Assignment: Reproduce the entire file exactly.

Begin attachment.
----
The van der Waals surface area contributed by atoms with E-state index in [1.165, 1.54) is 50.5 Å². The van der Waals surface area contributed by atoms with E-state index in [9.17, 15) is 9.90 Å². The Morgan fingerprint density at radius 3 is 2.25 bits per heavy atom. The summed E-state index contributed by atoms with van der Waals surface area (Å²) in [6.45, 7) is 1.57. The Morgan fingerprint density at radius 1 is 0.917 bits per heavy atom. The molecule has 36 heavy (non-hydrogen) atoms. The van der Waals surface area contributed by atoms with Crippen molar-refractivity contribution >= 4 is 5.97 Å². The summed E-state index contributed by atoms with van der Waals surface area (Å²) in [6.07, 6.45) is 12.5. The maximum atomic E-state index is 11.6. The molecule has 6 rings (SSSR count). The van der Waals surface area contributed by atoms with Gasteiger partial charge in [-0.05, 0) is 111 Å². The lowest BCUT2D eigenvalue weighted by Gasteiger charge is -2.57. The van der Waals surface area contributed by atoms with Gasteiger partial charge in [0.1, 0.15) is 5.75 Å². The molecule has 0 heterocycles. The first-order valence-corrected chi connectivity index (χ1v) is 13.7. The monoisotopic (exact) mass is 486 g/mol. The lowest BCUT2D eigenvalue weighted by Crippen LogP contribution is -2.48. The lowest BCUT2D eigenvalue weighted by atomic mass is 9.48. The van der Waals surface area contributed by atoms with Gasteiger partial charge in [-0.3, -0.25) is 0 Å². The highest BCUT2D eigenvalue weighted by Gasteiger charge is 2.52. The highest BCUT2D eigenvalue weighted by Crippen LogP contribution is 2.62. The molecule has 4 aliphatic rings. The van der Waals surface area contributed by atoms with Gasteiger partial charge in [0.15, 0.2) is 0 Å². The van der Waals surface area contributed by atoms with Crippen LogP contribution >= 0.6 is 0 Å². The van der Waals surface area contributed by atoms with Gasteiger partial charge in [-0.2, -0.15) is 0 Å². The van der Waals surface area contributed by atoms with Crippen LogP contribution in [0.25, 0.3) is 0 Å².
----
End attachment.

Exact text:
The van der Waals surface area contributed by atoms with E-state index in [1.165, 1.54) is 50.5 Å². The van der Waals surface area contributed by atoms with E-state index in [9.17, 15) is 9.90 Å². The Morgan fingerprint density at radius 3 is 2.25 bits per heavy atom. The summed E-state index contributed by atoms with van der Waals surface area (Å²) in [6.45, 7) is 1.57. The Morgan fingerprint density at radius 1 is 0.917 bits per heavy atom. The molecule has 36 heavy (non-hydrogen) atoms. The van der Waals surface area contributed by atoms with Crippen molar-refractivity contribution >= 4 is 5.97 Å². The summed E-state index contributed by atoms with van der Waals surface area (Å²) in [6.07, 6.45) is 12.5. The maximum atomic E-state index is 11.6. The molecule has 6 rings (SSSR count). The van der Waals surface area contributed by atoms with Gasteiger partial charge in [-0.05, 0) is 111 Å². The lowest BCUT2D eigenvalue weighted by Gasteiger charge is -2.57. The van der Waals surface area contributed by atoms with Gasteiger partial charge in [0.1, 0.15) is 5.75 Å². The molecule has 0 heterocycles. The first-order valence-corrected chi connectivity index (χ1v) is 13.7. The monoisotopic (exact) mass is 486 g/mol. The lowest BCUT2D eigenvalue weighted by Crippen LogP contribution is -2.48. The lowest BCUT2D eigenvalue weighted by atomic mass is 9.48. The van der Waals surface area contributed by atoms with Gasteiger partial charge in [-0.3, -0.25) is 0 Å². The highest BCUT2D eigenvalue weighted by Gasteiger charge is 2.52. The highest BCUT2D eigenvalue weighted by Crippen LogP contribution is 2.62. The molecule has 4 aliphatic rings. The van der Waals surface area contributed by atoms with Gasteiger partial charge in [0.15, 0.2) is 0 Å². The van der Waals surface area contributed by atoms with Crippen LogP contribution >= 0.6 is 0 Å². The van der Waals surface area contributed by atoms with Gasteiger partial charge in [-0.2, -0.15) is 0 Å². The van der Waals surface area contributed by atoms with Crippen LogP contribution in [0.25, 0.3) is 0 Å².